This approach involves removing one or both ovaries and fallopian tubes. It may help treat ovarian cancer, endometriosis, or ovarian torsion, which is the twisting of an ovary. The surgeon may also choose this approach to ectopic pregnancy.

Myomectomy is a surgical procedure to remove uterine fibroids - also called leiomyomas (lie-o-my-O-muhs). These common noncancerous growths appear in the uterus. Uterine fibroids usually develop during childbearing years, but they can occur at any age. The surgeon's goal during myomectomy is to take out symptom-causing fibroids and reconstruct the uterus. Unlike a hysterectomy, which removes your entire uterus, a myomectomy removes only the fibroids and leaves your uterus. Women who undergo myomectomy report improvement in fibroid symptoms, including decreased heavy menstrual bleeding and pelvic pressure.

Why it's done
Your doctor might recommend myomectomy for fibroids causing symptoms that are troublesome or interfere with your normal activities. If you need surgery, reasons to choose a myomectomy instead of a hysterectomy for uterine fibroids include:
. You plan to bear children
. Your doctor suspects uterine fibroids might be interfering with your fertility
. You want to keep your uterus


Myomectomy has a low complication rate. Still, the procedure poses a unique set of challenges. Risks of myomectomy include:

. Excessive blood loss. Many women with uterine leiomyomas already have low blood counts (anemia) due to heavy menstrual bleeding, so they're at a higher risk of problems due to blood loss. Your doctor may suggest ways to build up your blood count before surgery.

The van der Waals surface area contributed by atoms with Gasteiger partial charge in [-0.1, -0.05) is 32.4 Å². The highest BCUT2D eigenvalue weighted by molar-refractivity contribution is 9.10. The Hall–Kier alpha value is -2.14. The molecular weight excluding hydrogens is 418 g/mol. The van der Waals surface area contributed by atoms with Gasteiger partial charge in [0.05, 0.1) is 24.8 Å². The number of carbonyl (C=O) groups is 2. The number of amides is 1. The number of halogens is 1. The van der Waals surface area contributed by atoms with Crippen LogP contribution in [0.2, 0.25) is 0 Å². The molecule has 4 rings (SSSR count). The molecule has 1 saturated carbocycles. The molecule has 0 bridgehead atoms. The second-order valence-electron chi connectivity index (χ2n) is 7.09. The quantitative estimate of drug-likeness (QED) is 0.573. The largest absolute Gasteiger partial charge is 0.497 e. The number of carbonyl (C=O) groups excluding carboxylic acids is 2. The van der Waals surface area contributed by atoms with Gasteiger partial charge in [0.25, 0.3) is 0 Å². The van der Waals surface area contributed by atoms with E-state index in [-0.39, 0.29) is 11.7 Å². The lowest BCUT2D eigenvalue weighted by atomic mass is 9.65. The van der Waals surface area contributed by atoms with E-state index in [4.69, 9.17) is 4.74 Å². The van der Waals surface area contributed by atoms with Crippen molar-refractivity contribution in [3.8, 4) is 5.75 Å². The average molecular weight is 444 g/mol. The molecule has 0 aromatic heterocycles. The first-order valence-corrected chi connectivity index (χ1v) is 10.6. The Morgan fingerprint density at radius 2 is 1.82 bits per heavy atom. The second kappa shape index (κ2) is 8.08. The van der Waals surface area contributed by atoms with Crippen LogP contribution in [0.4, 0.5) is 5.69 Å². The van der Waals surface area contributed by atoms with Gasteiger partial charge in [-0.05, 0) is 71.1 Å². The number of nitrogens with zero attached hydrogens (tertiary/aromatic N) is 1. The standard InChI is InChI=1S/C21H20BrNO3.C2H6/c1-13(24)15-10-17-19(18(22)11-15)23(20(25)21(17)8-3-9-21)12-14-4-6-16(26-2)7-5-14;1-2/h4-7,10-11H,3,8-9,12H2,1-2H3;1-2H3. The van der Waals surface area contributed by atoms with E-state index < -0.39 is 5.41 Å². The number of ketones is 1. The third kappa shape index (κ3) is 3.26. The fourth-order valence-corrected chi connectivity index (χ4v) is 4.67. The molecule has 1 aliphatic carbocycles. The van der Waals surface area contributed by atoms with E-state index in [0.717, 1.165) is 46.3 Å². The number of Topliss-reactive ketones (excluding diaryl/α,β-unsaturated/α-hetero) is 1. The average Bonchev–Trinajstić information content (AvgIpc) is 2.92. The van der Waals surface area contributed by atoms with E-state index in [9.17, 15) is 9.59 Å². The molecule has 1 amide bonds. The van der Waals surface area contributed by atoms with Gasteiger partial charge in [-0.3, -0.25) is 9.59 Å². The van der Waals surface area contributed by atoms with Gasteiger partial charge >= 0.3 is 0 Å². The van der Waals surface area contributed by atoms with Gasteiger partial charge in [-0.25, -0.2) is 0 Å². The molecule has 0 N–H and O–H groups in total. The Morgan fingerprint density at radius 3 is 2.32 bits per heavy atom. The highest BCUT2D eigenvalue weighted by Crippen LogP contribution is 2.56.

During myomectomy, surgeons take extra steps to avoid excessive bleeding. These may include blocking flow from the uterine arteries by using tourniquets and clamps and injecting medications around fibroids to cause blood vessels to clamp down. However, most steps don't reduce the risk of needing a transfusion.
In general, studies suggest that there is less blood loss with hysterectomy than myomectomy for similarly sized uteruses.

. Scar tissue. Incisions into the uterus to remove fibroids can lead to adhesions - bands of scar tissue that may develop after surgery. Laparoscopic myomectomy may result in fewer adhesions than abdominal myomectomy (laparotomy).

. Pregnancy or childbirth complications. A myomectomy can increase certain risks during delivery if you become pregnant. If your surgeon had to make a deep incision in your uterine wall, the doctor who manages your subsequent pregnancy may recommend cesarean delivery (C-section) to avoid rupture of the uterus during labor, a very rare complication of pregnancy. Fibroids themselves are also associated with pregnancy complications.

. Rare chance of hysterectomy. Rarely, the surgeon must remove the uterus if bleeding is uncontrollable or other abnormalities are found in addition to fibroids.

. Rare chance of spreading a cancerous tumor. Rarely, a cancerous tumor can be mistaken for a fibroid. Taking out the tumor, especially if it's broken into little pieces (morcellation) to remove through a small incision, can lead to spread of the cancer. The risk of this happening increases after menopause and as women age.

In 2014, the Food and Drug Administration (FDA) cautioned against using a laparoscopic power morcellator for most women undergoing myomectomy. The American College of Obstetricians and Gynecologists (ACOG) recommends you talk to your surgeon about the risks and benefits of morcellation.